1) Does it mean that we are the equivalent of humanoid robots (or, yes, Cylons), where our "subconscious" is computing the next decision for our conscious mind?

2) Is the subconscious being fed instructions from a "Higher Source"?

3) Is this study more quasi-scientific crap, where the results won't be reproducible, and the refutation of the study won't get media attention?
It seems connected to the sort of stuff Benjamin Libet did. My bullshit detector hasn't gone off, I have read about a few other related experiments in new scientist over the years and I think Sleek Geeks (an Australian science show) had a demonstration of it.

It seems that unravelling decision making can only really find an internal answer, something akin to telepathy; the input of action from an outside actor doesn't really fit with whats known about the universe very well. Decision making takes place in the brain and it is the product of evolution, it would be interesting if this sort of research bridges the gap between what we take as animal instinct versus enlightened human behaviour.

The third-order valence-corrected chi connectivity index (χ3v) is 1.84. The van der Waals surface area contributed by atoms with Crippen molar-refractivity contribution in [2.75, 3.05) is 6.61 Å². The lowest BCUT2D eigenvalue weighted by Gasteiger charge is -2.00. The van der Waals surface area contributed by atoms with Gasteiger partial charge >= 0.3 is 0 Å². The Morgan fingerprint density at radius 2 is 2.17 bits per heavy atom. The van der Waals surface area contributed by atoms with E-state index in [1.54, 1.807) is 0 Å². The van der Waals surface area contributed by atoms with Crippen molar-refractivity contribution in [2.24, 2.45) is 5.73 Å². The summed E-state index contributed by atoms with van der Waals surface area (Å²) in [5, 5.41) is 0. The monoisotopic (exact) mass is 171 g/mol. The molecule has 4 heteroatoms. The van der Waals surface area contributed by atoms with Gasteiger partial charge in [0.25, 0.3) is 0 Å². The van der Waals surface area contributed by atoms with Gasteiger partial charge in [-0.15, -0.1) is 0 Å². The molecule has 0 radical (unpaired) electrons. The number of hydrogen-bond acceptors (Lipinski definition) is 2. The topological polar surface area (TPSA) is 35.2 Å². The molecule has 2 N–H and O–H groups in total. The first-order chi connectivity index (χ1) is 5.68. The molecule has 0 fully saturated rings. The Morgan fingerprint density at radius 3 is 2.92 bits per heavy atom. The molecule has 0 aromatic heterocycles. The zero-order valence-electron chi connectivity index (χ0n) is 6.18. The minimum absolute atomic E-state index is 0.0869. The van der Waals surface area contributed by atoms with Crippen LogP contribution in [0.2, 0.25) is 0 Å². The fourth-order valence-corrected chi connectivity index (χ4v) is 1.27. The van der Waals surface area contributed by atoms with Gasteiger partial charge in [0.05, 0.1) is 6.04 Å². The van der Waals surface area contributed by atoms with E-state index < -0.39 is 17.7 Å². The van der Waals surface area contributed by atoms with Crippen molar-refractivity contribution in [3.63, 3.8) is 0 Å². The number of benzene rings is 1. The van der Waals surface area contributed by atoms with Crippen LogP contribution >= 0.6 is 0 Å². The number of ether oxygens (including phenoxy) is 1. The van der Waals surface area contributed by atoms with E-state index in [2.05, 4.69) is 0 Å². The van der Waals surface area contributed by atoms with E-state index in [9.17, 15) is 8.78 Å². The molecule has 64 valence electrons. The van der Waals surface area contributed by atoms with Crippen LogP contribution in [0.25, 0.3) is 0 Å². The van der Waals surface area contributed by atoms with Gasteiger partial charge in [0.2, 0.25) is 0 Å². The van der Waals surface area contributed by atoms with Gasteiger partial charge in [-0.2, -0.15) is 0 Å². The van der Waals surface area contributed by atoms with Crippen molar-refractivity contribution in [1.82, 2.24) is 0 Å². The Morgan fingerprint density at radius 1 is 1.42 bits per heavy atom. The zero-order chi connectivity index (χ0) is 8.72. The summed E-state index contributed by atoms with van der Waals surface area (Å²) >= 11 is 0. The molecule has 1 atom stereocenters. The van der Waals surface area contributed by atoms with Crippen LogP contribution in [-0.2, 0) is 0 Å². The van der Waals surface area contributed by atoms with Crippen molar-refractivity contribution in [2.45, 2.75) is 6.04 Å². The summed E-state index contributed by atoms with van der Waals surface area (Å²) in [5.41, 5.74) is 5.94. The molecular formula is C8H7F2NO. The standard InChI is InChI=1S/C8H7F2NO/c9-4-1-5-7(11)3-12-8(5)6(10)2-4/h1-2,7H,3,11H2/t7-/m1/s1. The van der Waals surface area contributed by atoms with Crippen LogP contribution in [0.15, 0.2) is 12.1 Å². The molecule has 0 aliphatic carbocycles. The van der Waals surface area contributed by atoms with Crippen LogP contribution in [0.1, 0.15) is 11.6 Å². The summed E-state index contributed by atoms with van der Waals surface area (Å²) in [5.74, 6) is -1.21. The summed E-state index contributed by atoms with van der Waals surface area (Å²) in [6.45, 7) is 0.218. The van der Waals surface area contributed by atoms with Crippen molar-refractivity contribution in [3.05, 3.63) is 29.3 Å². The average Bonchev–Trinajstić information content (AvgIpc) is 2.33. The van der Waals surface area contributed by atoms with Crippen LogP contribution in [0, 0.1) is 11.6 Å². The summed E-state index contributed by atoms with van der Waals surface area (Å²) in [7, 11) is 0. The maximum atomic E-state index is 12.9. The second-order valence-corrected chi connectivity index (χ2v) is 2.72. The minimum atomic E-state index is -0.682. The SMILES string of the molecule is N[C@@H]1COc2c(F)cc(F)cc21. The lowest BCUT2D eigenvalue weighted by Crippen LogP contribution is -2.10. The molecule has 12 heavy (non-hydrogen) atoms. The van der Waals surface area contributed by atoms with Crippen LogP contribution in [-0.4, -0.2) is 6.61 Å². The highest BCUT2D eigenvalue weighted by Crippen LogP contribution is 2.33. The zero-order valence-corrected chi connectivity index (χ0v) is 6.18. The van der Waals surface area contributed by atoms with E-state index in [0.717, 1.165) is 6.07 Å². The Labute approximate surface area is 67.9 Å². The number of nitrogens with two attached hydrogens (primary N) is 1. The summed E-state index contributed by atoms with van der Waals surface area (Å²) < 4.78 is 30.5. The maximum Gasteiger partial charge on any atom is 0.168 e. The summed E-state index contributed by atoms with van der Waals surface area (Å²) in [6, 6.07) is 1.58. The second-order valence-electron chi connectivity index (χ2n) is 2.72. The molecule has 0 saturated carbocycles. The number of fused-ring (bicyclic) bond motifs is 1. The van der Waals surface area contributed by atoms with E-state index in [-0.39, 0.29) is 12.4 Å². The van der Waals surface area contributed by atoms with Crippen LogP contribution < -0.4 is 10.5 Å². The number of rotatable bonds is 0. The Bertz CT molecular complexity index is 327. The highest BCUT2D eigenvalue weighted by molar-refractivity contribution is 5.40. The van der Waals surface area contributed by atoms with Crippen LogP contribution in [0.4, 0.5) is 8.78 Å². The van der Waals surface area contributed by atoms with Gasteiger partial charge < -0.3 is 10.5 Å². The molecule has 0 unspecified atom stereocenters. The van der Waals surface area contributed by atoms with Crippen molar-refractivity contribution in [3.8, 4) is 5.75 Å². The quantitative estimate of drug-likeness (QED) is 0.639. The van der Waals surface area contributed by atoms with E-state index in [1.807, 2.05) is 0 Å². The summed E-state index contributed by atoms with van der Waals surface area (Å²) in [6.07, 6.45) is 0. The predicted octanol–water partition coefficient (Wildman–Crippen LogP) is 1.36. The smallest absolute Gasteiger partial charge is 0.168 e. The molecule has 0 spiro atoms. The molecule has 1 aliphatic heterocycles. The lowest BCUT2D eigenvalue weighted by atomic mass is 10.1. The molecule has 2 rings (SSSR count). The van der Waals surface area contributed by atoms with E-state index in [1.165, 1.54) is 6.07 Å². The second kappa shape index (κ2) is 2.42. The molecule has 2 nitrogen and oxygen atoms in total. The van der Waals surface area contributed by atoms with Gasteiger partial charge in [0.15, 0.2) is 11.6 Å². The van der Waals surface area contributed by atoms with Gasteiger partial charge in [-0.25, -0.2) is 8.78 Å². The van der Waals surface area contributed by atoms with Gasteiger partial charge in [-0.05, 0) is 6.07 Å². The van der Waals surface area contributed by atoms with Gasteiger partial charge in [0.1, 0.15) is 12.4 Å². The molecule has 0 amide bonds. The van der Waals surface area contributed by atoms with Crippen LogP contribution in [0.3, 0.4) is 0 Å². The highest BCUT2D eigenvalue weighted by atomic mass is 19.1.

If there is a strong determinism in unconscious choice then it does lead to the conclusion that we are zombies with the illusion of free will, but that doesn't negate our consciousness or capacity for thinking and action - even though it may be playing to an unconscious tune.
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Old 04-15-2008, 09:53 AM   #7
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Originally posted by acrobatique
Also, what the does this have to do with Christianity?